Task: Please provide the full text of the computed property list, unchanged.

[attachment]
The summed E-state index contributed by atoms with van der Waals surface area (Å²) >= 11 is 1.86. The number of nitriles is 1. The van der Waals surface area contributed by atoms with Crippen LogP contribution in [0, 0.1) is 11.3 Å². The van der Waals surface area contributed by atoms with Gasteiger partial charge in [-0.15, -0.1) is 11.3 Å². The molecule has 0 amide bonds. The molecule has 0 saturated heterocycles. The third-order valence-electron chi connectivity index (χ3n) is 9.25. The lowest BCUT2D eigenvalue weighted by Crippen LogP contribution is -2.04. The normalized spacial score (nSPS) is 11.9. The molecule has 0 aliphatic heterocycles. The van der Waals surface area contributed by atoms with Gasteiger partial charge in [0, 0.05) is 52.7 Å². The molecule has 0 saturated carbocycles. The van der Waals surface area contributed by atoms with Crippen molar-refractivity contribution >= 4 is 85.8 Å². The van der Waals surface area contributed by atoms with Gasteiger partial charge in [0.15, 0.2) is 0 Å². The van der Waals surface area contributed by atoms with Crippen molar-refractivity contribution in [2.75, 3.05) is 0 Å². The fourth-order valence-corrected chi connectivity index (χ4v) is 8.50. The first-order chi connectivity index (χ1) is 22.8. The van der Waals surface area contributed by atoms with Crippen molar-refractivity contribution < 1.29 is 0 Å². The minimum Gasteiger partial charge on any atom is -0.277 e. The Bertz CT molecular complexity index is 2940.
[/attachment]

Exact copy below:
The summed E-state index contributed by atoms with van der Waals surface area (Å²) >= 11 is 1.86. The number of nitriles is 1. The van der Waals surface area contributed by atoms with Crippen LogP contribution in [0, 0.1) is 11.3 Å². The van der Waals surface area contributed by atoms with Gasteiger partial charge in [-0.15, -0.1) is 11.3 Å². The molecule has 0 amide bonds. The molecule has 0 saturated heterocycles. The third-order valence-electron chi connectivity index (χ3n) is 9.25. The lowest BCUT2D eigenvalue weighted by Crippen LogP contribution is -2.04. The normalized spacial score (nSPS) is 11.9. The molecule has 0 aliphatic heterocycles. The van der Waals surface area contributed by atoms with Gasteiger partial charge in [0, 0.05) is 52.7 Å². The molecule has 0 saturated carbocycles. The van der Waals surface area contributed by atoms with Crippen molar-refractivity contribution >= 4 is 85.8 Å². The van der Waals surface area contributed by atoms with Gasteiger partial charge in [0.15, 0.2) is 0 Å². The van der Waals surface area contributed by atoms with Crippen molar-refractivity contribution in [2.75, 3.05) is 0 Å². The fourth-order valence-corrected chi connectivity index (χ4v) is 8.50. The first-order chi connectivity index (χ1) is 22.8. The van der Waals surface area contributed by atoms with Crippen molar-refractivity contribution < 1.29 is 0 Å². The minimum Gasteiger partial charge on any atom is -0.277 e. The Bertz CT molecular complexity index is 2940.